Tableaux at the Hirshhorn, with Lisa Emenheiser, Piano

Lisa Emenheiser presented the premiere performance of Tableaux for piano on February 4, 2023. Lisa Emenheiser’s performance, for which I have included the notes, begins at 31.28.

https://www.youtube.com/watch?v=-uBlrtjHS0A

Tableaux for piano solo

Part One

1. Prelude

2. Resonances (“Rainbow Resonances”)

3. Opposites: (A) Anthem (B) “Hatred Destroys the World”

Part Two

4. Jangle

Part Three

5. Partita-Variations: “Every soul is precious”

PROGRAM NOTES

While over the years I have written generously for piano in chamber works, including Homage to the Breath, Quartet from Arch, Light Dances, and Sonata in Four Parts, Tableaux is my first solo piano work in a long time, and represents my attempt tomake an original contribution to the genre, always something of a touchstone for me, as it embodies both the public and private spheres of making music.

Tableaux’s music, cast in three large parts, was created for the pianist Lisa Emenheiser. The tableaux are a suite of short- to medium-length pieces of abstract, non-referential music. Above all, the music is well, just music, and specifically, music for piano solo in the solo tradition as practiced across styles and instruments from the Fitzwilliam Virginal Book to the present day. Rainbow reflections uses the full reverberance of the piano, with an improvisatory freedom; Jangle’s pianism is one of percussive and rhythmic physicality; elsewhere the piano is used as if to create a multi-voice chorus. In the latter, the musicalso invokes literary texts, for which the composer offers the following comment:

1. In Part I, Opposites refers to Lithuania of the 1990s, as a young country grappling with both independence and historical memory. The piano’s music was created from shards of street signs. Anthem (No. 3A) alludes to a billboard seen all over the country, with the fervent words “Buk sociailai Aktyvus”—roughly “Be socially active. Hey! Who will build the country if not you?”). While listeners won’t hear a real chorus, I imagined a chorus singing, like the choruses that played such a prominent role in Lithuania’s independence. In contrast, the imaginary chorus that sings Hatred Destroys the World (No. 3B) evokes historical memory. The title refers to an interview given by the late humanitarian Irene Veisaite—whosetestimony is quoted–and to the stone marker, in Yiddish and Lithuanian, standing along Zydu Street in Vilnius commemorating the location of the Small Vilna ghetto — where in fall 1941 more than 11,000 Jews were driven to their deaths. In Hatred Destroys the World it is required that the pianist speak (or half-speak) and sing in English and in Yiddish. The pianistic style might be said to evoke Busoni’s arrangements of Bach’s chorale preludes, but the embedded chorale is not a Lutheran melody; instead it evokes a complex quilt of the recent past, fragments stitched together from shards of the street. The Opposites are the billboard, expressing a fervent wish for the future–and the commemorative marker, asking us not to forget the past in building the future. The poignant words of Irene Veisaite’s are a directive for our days.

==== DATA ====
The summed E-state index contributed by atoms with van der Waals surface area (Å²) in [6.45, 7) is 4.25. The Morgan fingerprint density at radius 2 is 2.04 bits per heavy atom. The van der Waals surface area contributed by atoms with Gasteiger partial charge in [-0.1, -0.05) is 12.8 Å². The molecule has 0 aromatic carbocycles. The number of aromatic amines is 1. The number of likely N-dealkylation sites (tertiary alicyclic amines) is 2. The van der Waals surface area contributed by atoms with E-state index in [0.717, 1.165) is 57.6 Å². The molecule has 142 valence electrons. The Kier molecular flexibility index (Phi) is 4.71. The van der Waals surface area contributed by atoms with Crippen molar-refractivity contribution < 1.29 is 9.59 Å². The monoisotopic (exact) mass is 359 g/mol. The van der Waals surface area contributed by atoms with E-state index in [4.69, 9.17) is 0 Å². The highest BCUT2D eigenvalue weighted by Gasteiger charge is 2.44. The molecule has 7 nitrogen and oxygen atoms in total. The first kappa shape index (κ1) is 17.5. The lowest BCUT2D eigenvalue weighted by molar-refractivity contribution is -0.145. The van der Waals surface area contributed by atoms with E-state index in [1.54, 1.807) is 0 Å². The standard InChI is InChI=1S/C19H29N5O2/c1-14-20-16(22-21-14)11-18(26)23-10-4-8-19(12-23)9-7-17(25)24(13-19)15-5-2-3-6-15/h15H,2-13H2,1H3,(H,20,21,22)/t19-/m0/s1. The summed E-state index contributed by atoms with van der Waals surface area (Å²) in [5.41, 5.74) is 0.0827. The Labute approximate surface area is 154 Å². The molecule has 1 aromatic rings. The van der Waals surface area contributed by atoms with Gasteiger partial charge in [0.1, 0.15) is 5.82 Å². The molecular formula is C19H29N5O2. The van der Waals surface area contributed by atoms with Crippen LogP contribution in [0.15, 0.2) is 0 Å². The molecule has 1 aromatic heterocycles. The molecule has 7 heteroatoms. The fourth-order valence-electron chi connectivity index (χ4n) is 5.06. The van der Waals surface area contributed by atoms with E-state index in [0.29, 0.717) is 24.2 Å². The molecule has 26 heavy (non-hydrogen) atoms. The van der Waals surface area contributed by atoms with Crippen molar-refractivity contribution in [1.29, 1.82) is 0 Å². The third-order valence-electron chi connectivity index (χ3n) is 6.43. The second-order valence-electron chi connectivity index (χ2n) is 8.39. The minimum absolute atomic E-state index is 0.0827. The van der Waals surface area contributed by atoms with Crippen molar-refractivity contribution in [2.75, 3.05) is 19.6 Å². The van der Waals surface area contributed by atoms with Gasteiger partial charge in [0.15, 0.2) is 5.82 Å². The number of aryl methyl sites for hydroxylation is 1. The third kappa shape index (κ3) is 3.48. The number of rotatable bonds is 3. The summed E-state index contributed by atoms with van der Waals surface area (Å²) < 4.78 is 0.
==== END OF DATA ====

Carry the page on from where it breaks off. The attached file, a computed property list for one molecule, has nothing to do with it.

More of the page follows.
Jangle makes up the entirety of Tableaux Part II.

2. Part III’s music is fashioned from an original chorale melody inspired by the phrase “Every soul is precious”. These words appear in De Profundis, an essay about a near-death experience by my long-time friend and collaborator, the photographer, writer and musician Brian Peterson. (The full essay is appended in the score’s Afterward). Returning to consciousness, the author mutters “Every Soul is Precious” and with great effort reaches his camera, snaps, and subsequently sends a shot out into the email ether, later asking “Why? Why did I bother?” His answer?

“what was inside was now outside. What wanted to be born, had been born…until the search for something real, something true, had a wisp of a chance to be shared with someone else.”

In these concise, and yes, desperate words of the differently abled, my friend illuminates the resonant message: Every soul is precious.

Five variations on the tune follow its initial presentation, leading to a short coda.

Text fragments invoked by the pianist in Part Three:

“Every soul…is precious…ah.. [vocalise]… De profundis clamavi…

An emptiness…waiting to be filled….

I wept! I wept uncontrollably…and without shame…Oh. [vocalise]…

Why? Why did I bother?..

Who are you?”

* In Part I, the texts for Opposites 3A and 3B appear in Ellen Cassedy We Are Here: Memories of the Lithuanian Holocaust (University of Nebraska Press, 2012). Used with kind permission of the author.

Irene Veisaite was a survivor who lost her entire family and who was confined in Kovno (Kaunas) ghetto. After Lithuanian Independence, in the 1990s Veisaite became a voice for reconciliation, forcefully advocating that truth and memory must continue to guide a path forward for the country, now also free of the particulars of history suppressed during the long Soviet occupation of Lithuania. The granite commemorative marker to which the music refers stands along Zydu gave in Vilnius and reads: “Here, on this spot…stood the gate of the Small Vilna Ghetto. Through it, between the 6th of September and the 29th of October, 1941 11,000 Jews were driven to their deaths.” May the young people of Lithuania have courage to continue to build a society free of hatred.

Stephen Jaffe’s Tableaux was commissioned by Dorothy Marschak for the 21st Century Consort and dedicated to pianist Lisa Emenheiser in memory of Deborah Marschak. The world premiere was held at the Hirshhorn Museum and Sculpture Garden on Feburary 4, 2023 at 5:00 PM.

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